Disease decimated the indigenous population during the first decades of Spanish rule. In 1563, Quito became the seat of a royal audiencia (administrative district) of Spain and part of the Vice-Royalty of Lima, and later the Vice-Royalty of Nueva Granada
It was in Quito, on August 10, 1809 (the national holiday), that the first call for independence from Spain was made in Latin America. On October 9, 1820, Guayaquil became the first city in Ecuador to gain its independence from Spain. On May 24, 1822, the rest of Ecuador gained its independence after Antonio José de Sucre defeated the Spanish Royalist forces at the Battle of Pichincha, near Quito.
Control over territory in the Amazon basin led to a long-lasting dispute between Ecuador and Peru. In 1941, amid fast-growing tensions between the two countries, war broke out. Peru claimed that Ecuador's military presence in Peruvian-claimed territory was an invasion; Ecuador, for its part, claimed that Peru had invaded Ecuador. In July 1941, troops were mobilized in both countries. This was the start of decades of tensions and war between the two countries. Ecuador and Peru reached a tentative peace agreement in October 1998, which ended hostilities, and the Guarantors of the Rio Protocol ruled that the border of the undelimited zone was indeed the line of the Cordillera del Cóndor, as Peru had been claiming since the 1940s. Still, Ecuador got a small piece of land from Peru in turn as well. The final border demarcation came into effect on May 13, 1999.
The 1970s saw a time of military governments but elections were held on April 29, 1979, under a new constitution. Jaime Roldós Aguilera was elected president, garnering over one million votes, the most in Ecuadorian history. He took office on August 10 as the first constitutionally elected president after nearly a decade of civilian and military dictatorships.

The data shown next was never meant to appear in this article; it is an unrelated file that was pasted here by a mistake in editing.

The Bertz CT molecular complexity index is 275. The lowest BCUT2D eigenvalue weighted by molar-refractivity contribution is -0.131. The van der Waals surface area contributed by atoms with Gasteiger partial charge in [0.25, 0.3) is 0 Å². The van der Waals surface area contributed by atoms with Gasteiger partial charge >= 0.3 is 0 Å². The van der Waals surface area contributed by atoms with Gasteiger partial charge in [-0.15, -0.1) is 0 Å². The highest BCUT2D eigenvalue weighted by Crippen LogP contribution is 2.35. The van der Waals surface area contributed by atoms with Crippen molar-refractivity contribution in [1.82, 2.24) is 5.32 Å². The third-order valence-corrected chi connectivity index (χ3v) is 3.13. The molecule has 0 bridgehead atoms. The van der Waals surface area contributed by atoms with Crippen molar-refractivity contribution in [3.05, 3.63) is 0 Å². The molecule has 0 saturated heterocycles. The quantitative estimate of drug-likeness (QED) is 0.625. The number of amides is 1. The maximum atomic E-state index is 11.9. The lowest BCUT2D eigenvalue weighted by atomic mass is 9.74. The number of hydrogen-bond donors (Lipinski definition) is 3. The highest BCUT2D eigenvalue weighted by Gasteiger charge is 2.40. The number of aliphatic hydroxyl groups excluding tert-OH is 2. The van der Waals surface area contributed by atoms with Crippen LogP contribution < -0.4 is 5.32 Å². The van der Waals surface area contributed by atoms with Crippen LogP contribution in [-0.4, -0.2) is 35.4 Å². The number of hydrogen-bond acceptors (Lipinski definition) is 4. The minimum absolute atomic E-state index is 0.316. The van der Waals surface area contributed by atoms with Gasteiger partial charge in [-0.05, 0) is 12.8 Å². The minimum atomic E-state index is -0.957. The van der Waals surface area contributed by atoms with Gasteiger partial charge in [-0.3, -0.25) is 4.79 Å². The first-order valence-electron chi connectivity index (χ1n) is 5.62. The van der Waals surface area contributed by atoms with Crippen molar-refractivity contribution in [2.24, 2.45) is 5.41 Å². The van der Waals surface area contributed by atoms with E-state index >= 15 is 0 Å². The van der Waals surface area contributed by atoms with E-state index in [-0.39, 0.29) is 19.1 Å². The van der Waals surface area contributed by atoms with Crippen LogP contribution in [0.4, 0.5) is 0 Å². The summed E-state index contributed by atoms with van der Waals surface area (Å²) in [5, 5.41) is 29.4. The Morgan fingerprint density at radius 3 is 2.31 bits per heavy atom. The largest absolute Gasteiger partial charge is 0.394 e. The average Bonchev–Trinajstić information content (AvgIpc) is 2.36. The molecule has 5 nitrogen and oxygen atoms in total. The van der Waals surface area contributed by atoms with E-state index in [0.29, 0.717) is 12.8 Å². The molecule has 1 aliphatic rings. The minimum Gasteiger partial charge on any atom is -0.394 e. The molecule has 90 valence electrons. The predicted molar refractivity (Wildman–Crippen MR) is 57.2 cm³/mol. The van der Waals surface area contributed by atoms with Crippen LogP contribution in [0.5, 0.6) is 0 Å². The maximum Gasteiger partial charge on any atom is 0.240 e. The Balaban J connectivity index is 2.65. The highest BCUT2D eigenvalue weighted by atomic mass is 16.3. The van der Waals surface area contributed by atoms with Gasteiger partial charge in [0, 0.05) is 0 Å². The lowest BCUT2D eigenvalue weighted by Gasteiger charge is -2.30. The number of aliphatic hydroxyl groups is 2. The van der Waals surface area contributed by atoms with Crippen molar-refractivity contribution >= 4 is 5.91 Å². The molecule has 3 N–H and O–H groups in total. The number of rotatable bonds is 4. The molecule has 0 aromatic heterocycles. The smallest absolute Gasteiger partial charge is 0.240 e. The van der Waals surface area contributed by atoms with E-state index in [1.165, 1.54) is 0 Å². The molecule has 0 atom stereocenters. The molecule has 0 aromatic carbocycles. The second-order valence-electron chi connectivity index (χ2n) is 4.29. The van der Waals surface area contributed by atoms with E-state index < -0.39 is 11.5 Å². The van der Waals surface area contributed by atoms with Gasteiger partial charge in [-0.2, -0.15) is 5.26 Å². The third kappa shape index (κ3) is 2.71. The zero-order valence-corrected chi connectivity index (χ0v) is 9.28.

The emergence of the indigenous population (approximately 25%) as an active constituency has added to the democratic volatility of the country in recent years. The population has been motivated by government failures to deliver on promises of land reform, lower unemployment and provision of social services, and historical exploitation by the land-holding elite.

Geography

Ecuador comprises a number of very distinct, dramatic geographical regions. The Andes run north-south through the country and form a mountainous spine with a number of peaks over 5,000m (16,404 ft) and some climbing to 6,500m (21,325ft). There are two main ranges, the central Cordillera and the Western Cordillera, which are separated by the Central Valley. At 400km (249 miles) long, the valley is just 50km (31 miles) wide. Its two rims are connected by a series of high plateaux that are separated by a series of gentle ridges. Rivers from the peaks run east to the Amazon and west to the Pacific Ocean.
The rims of the valley are crowned with the cones of more than 50 volcanoes, many of which are active. The highest is Chimborazo at 6,310m (19,685ft), although this behemoth is now extinct. Cotopaxi is the highest active volcano in the world at 5,897m (19,347ft) but hasn’t had a major eruption since the 19th century. Pichincha on the other hand issued an enormous mushroom cloud in 1999, Reventador has erupted several times sine 2002 and Sangay continuously fumes and emits ash. Earthquakes are also common in this region.
The Sierra, or central highlands, is a central trough. Home to almost half the population, it is also where the oldest and most important cities are situated. The Costa, or coastal plain, in contrast is a lowland area with a belt of hillier ground north of Guayaquil. In the extreme north there is tropical rainforest, whilst in the south the forest thins out and becomes tropical dry forest.
East of the Central Cordillera the forest-covered slopes descend into the jungle of the Oriente. This vast region comprises about a third of Ecuador’s total surface area but is very sparsely populated and in fact home to just 5% of the population, most of whom are indigenous Indians or adventurous agriculturalists.
The Galapagos Islands lie 1,000km (621 miles) to the west of Ecuador, on the equator. These atolls are in fact the tips of massive volcanoes jutting above the sea and mark the point where two tectonic plates meet. Several of the islands are still active today; Fernandina, which last erupted in 2009, is the most active here. This extreme isolation is what has allowed the evolution of the unique flora and fauna found here.